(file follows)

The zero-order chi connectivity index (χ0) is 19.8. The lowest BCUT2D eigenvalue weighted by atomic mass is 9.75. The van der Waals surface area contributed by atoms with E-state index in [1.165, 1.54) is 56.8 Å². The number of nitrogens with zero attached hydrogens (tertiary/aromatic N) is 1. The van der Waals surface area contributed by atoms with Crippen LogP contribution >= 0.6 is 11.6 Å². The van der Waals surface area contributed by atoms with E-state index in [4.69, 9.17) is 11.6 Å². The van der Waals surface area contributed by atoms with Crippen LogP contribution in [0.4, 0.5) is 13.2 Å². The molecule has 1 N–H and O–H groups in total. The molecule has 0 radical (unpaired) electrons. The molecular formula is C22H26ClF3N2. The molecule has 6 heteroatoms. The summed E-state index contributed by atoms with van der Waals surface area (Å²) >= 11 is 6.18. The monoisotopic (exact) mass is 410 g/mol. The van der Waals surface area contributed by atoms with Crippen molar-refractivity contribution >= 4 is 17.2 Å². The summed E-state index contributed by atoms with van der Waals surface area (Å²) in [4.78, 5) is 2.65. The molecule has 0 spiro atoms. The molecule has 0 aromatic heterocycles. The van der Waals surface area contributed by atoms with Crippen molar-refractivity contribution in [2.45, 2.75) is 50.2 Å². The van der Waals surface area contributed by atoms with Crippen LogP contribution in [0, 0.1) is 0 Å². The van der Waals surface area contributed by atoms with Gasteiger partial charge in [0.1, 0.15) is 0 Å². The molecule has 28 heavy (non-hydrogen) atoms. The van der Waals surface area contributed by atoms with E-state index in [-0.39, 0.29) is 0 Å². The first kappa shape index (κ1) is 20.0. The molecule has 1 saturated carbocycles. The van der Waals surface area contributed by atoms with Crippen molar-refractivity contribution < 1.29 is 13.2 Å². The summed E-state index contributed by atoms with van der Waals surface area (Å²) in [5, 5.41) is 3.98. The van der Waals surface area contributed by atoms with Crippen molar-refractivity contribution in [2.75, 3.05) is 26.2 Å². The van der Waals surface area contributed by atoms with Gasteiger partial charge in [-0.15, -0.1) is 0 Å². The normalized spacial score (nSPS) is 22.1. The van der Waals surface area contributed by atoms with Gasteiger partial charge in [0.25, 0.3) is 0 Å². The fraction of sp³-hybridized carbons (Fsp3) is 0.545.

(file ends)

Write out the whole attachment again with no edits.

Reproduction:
The zero-order chi connectivity index (χ0) is 19.8. The lowest BCUT2D eigenvalue weighted by atomic mass is 9.75. The van der Waals surface area contributed by atoms with E-state index in [1.165, 1.54) is 56.8 Å². The number of nitrogens with zero attached hydrogens (tertiary/aromatic N) is 1. The van der Waals surface area contributed by atoms with Crippen LogP contribution >= 0.6 is 11.6 Å². The van der Waals surface area contributed by atoms with E-state index in [4.69, 9.17) is 11.6 Å². The van der Waals surface area contributed by atoms with Crippen LogP contribution in [0.4, 0.5) is 13.2 Å². The molecule has 1 N–H and O–H groups in total. The molecule has 0 radical (unpaired) electrons. The molecular formula is C22H26ClF3N2. The molecule has 6 heteroatoms. The summed E-state index contributed by atoms with van der Waals surface area (Å²) >= 11 is 6.18. The monoisotopic (exact) mass is 410 g/mol. The van der Waals surface area contributed by atoms with Crippen molar-refractivity contribution >= 4 is 17.2 Å². The summed E-state index contributed by atoms with van der Waals surface area (Å²) in [4.78, 5) is 2.65. The molecule has 0 spiro atoms. The molecule has 0 aromatic heterocycles. The van der Waals surface area contributed by atoms with Crippen molar-refractivity contribution in [2.45, 2.75) is 50.2 Å². The van der Waals surface area contributed by atoms with Crippen LogP contribution in [0, 0.1) is 0 Å². The van der Waals surface area contributed by atoms with Gasteiger partial charge in [0.1, 0.15) is 0 Å². The molecule has 28 heavy (non-hydrogen) atoms. The van der Waals surface area contributed by atoms with E-state index in [-0.39, 0.29) is 0 Å². The first kappa shape index (κ1) is 20.0. The molecule has 1 saturated carbocycles. The van der Waals surface area contributed by atoms with Crippen molar-refractivity contribution < 1.29 is 13.2 Å². The summed E-state index contributed by atoms with van der Waals surface area (Å²) in [5, 5.41) is 3.98. The van der Waals surface area contributed by atoms with Crippen molar-refractivity contribution in [2.75, 3.05) is 26.2 Å². The van der Waals surface area contributed by atoms with Gasteiger partial charge in [-0.15, -0.1) is 0 Å². The normalized spacial score (nSPS) is 22.1. The van der Waals surface area contributed by atoms with Gasteiger partial charge in [0.25, 0.3) is 0 Å². The fraction of sp³-hybridized carbons (Fsp3) is 0.545.